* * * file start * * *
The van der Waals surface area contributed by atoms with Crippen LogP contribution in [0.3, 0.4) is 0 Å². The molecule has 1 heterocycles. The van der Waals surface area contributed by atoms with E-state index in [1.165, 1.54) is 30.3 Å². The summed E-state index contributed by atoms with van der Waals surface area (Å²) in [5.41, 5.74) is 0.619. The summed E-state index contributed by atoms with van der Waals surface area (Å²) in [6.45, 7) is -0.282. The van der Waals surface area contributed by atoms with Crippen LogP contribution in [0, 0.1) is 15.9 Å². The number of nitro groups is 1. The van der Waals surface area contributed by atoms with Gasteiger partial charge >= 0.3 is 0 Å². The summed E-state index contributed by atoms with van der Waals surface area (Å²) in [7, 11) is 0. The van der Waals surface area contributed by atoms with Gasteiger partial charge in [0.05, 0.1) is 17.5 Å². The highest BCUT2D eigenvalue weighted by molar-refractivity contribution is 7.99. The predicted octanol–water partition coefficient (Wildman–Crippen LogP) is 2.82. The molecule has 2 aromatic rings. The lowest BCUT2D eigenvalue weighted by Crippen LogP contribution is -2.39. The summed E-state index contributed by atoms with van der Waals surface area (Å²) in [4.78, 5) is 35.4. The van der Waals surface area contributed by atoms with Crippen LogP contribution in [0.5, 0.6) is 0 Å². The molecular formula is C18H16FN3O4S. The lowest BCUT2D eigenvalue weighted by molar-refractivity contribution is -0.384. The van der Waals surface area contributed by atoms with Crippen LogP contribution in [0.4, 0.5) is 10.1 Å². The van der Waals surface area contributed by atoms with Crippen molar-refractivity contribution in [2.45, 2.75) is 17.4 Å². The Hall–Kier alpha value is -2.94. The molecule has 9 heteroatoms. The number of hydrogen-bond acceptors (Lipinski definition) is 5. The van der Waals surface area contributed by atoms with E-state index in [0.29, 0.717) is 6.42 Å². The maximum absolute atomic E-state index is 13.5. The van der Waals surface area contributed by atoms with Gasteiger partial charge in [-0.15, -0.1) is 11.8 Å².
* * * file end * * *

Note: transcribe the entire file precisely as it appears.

The van der Waals surface area contributed by atoms with Crippen LogP contribution in [0.3, 0.4) is 0 Å². The molecule has 1 heterocycles. The van der Waals surface area contributed by atoms with E-state index in [1.165, 1.54) is 30.3 Å². The summed E-state index contributed by atoms with van der Waals surface area (Å²) in [5.41, 5.74) is 0.619. The summed E-state index contributed by atoms with van der Waals surface area (Å²) in [6.45, 7) is -0.282. The van der Waals surface area contributed by atoms with Crippen LogP contribution in [0, 0.1) is 15.9 Å². The number of nitro groups is 1. The van der Waals surface area contributed by atoms with Gasteiger partial charge >= 0.3 is 0 Å². The summed E-state index contributed by atoms with van der Waals surface area (Å²) in [7, 11) is 0. The van der Waals surface area contributed by atoms with Gasteiger partial charge in [0.05, 0.1) is 17.5 Å². The highest BCUT2D eigenvalue weighted by molar-refractivity contribution is 7.99. The predicted octanol–water partition coefficient (Wildman–Crippen LogP) is 2.82. The molecule has 2 aromatic rings. The lowest BCUT2D eigenvalue weighted by Crippen LogP contribution is -2.39. The summed E-state index contributed by atoms with van der Waals surface area (Å²) in [4.78, 5) is 35.4. The van der Waals surface area contributed by atoms with Crippen LogP contribution in [0.5, 0.6) is 0 Å². The molecular formula is C18H16FN3O4S. The lowest BCUT2D eigenvalue weighted by molar-refractivity contribution is -0.384. The van der Waals surface area contributed by atoms with Crippen LogP contribution in [0.4, 0.5) is 10.1 Å². The van der Waals surface area contributed by atoms with Crippen molar-refractivity contribution in [2.45, 2.75) is 17.4 Å². The Hall–Kier alpha value is -2.94. The molecule has 9 heteroatoms. The number of hydrogen-bond acceptors (Lipinski definition) is 5. The van der Waals surface area contributed by atoms with E-state index in [0.29, 0.717) is 6.42 Å². The maximum absolute atomic E-state index is 13.5. The van der Waals surface area contributed by atoms with Gasteiger partial charge in [-0.15, -0.1) is 11.8 Å².